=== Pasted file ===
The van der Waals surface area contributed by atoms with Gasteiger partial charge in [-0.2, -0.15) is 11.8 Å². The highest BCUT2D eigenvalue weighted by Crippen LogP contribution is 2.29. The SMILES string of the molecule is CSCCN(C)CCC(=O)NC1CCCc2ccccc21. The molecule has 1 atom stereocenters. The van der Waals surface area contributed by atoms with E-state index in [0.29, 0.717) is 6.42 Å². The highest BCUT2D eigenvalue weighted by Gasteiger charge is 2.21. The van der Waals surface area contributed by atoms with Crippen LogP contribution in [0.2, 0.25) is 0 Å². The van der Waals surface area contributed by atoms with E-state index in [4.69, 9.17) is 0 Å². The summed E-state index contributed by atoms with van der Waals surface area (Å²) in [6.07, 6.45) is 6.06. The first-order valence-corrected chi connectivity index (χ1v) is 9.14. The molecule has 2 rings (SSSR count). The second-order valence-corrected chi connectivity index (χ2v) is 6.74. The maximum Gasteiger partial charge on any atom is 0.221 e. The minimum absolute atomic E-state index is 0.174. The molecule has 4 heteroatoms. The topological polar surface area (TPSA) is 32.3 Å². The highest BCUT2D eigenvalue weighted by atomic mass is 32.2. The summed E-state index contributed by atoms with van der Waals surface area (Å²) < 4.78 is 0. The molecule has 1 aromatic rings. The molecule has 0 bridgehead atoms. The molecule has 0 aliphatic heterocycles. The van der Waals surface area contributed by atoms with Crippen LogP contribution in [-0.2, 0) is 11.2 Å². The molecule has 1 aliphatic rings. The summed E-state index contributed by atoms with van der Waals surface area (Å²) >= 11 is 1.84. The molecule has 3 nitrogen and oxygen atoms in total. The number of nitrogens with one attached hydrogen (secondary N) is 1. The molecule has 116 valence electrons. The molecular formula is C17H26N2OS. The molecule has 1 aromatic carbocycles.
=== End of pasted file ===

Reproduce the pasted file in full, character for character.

The van der Waals surface area contributed by atoms with Gasteiger partial charge in [-0.2, -0.15) is 11.8 Å². The highest BCUT2D eigenvalue weighted by Crippen LogP contribution is 2.29. The SMILES string of the molecule is CSCCN(C)CCC(=O)NC1CCCc2ccccc21. The molecule has 1 atom stereocenters. The van der Waals surface area contributed by atoms with E-state index in [0.29, 0.717) is 6.42 Å². The highest BCUT2D eigenvalue weighted by Gasteiger charge is 2.21. The van der Waals surface area contributed by atoms with Crippen LogP contribution in [0.2, 0.25) is 0 Å². The van der Waals surface area contributed by atoms with E-state index in [4.69, 9.17) is 0 Å². The summed E-state index contributed by atoms with van der Waals surface area (Å²) in [6.07, 6.45) is 6.06. The first-order valence-corrected chi connectivity index (χ1v) is 9.14. The molecule has 2 rings (SSSR count). The second-order valence-corrected chi connectivity index (χ2v) is 6.74. The maximum Gasteiger partial charge on any atom is 0.221 e. The minimum absolute atomic E-state index is 0.174. The molecule has 4 heteroatoms. The topological polar surface area (TPSA) is 32.3 Å². The highest BCUT2D eigenvalue weighted by atomic mass is 32.2. The summed E-state index contributed by atoms with van der Waals surface area (Å²) < 4.78 is 0. The molecule has 1 aromatic rings. The molecule has 0 bridgehead atoms. The molecule has 0 aliphatic heterocycles. The van der Waals surface area contributed by atoms with Crippen LogP contribution in [-0.2, 0) is 11.2 Å². The molecule has 1 aliphatic rings. The summed E-state index contributed by atoms with van der Waals surface area (Å²) >= 11 is 1.84. The molecule has 3 nitrogen and oxygen atoms in total. The number of nitrogens with one attached hydrogen (secondary N) is 1. The molecule has 116 valence electrons. The molecular formula is C17H26N2OS. The molecule has 1 aromatic carbocycles.